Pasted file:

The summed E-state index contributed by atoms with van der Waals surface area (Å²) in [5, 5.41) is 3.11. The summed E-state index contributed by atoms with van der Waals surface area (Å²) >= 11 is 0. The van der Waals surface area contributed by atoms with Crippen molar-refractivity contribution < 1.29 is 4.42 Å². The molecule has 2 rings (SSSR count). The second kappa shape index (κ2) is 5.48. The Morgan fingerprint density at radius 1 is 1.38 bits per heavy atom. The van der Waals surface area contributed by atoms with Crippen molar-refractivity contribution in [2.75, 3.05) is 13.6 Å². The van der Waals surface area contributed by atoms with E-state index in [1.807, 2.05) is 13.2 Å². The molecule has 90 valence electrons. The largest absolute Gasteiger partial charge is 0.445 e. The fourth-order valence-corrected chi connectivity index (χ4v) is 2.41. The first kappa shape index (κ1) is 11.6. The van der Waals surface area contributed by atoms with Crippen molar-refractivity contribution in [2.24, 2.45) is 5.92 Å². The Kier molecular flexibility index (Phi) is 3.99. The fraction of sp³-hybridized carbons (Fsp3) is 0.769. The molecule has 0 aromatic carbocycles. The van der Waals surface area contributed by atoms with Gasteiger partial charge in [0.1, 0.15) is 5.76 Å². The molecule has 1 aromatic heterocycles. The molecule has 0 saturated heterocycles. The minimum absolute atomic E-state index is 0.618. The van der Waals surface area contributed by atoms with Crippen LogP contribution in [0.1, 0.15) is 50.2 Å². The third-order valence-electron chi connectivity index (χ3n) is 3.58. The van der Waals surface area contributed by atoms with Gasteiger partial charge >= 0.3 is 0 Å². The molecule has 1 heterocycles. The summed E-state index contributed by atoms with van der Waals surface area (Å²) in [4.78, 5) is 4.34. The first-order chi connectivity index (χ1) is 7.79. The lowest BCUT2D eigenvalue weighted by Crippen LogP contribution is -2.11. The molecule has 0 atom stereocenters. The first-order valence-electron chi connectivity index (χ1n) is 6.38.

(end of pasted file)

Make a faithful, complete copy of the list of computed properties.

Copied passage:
The summed E-state index contributed by atoms with van der Waals surface area (Å²) in [5, 5.41) is 3.11. The summed E-state index contributed by atoms with van der Waals surface area (Å²) >= 11 is 0. The van der Waals surface area contributed by atoms with Crippen molar-refractivity contribution < 1.29 is 4.42 Å². The molecule has 2 rings (SSSR count). The second kappa shape index (κ2) is 5.48. The Morgan fingerprint density at radius 1 is 1.38 bits per heavy atom. The van der Waals surface area contributed by atoms with Crippen molar-refractivity contribution in [2.75, 3.05) is 13.6 Å². The van der Waals surface area contributed by atoms with E-state index in [1.807, 2.05) is 13.2 Å². The molecule has 90 valence electrons. The largest absolute Gasteiger partial charge is 0.445 e. The fourth-order valence-corrected chi connectivity index (χ4v) is 2.41. The first kappa shape index (κ1) is 11.6. The van der Waals surface area contributed by atoms with Crippen molar-refractivity contribution in [2.24, 2.45) is 5.92 Å². The Kier molecular flexibility index (Phi) is 3.99. The fraction of sp³-hybridized carbons (Fsp3) is 0.769. The molecule has 0 aromatic carbocycles. The van der Waals surface area contributed by atoms with Gasteiger partial charge in [0.1, 0.15) is 5.76 Å². The molecule has 1 aromatic heterocycles. The molecule has 0 saturated heterocycles. The minimum absolute atomic E-state index is 0.618. The van der Waals surface area contributed by atoms with Crippen LogP contribution in [0.1, 0.15) is 50.2 Å². The third-order valence-electron chi connectivity index (χ3n) is 3.58. The van der Waals surface area contributed by atoms with Gasteiger partial charge >= 0.3 is 0 Å². The molecule has 1 heterocycles. The summed E-state index contributed by atoms with van der Waals surface area (Å²) in [4.78, 5) is 4.34. The first-order chi connectivity index (χ1) is 7.79. The lowest BCUT2D eigenvalue weighted by Crippen LogP contribution is -2.11. The molecule has 0 atom stereocenters. The first-order valence-electron chi connectivity index (χ1n) is 6.38.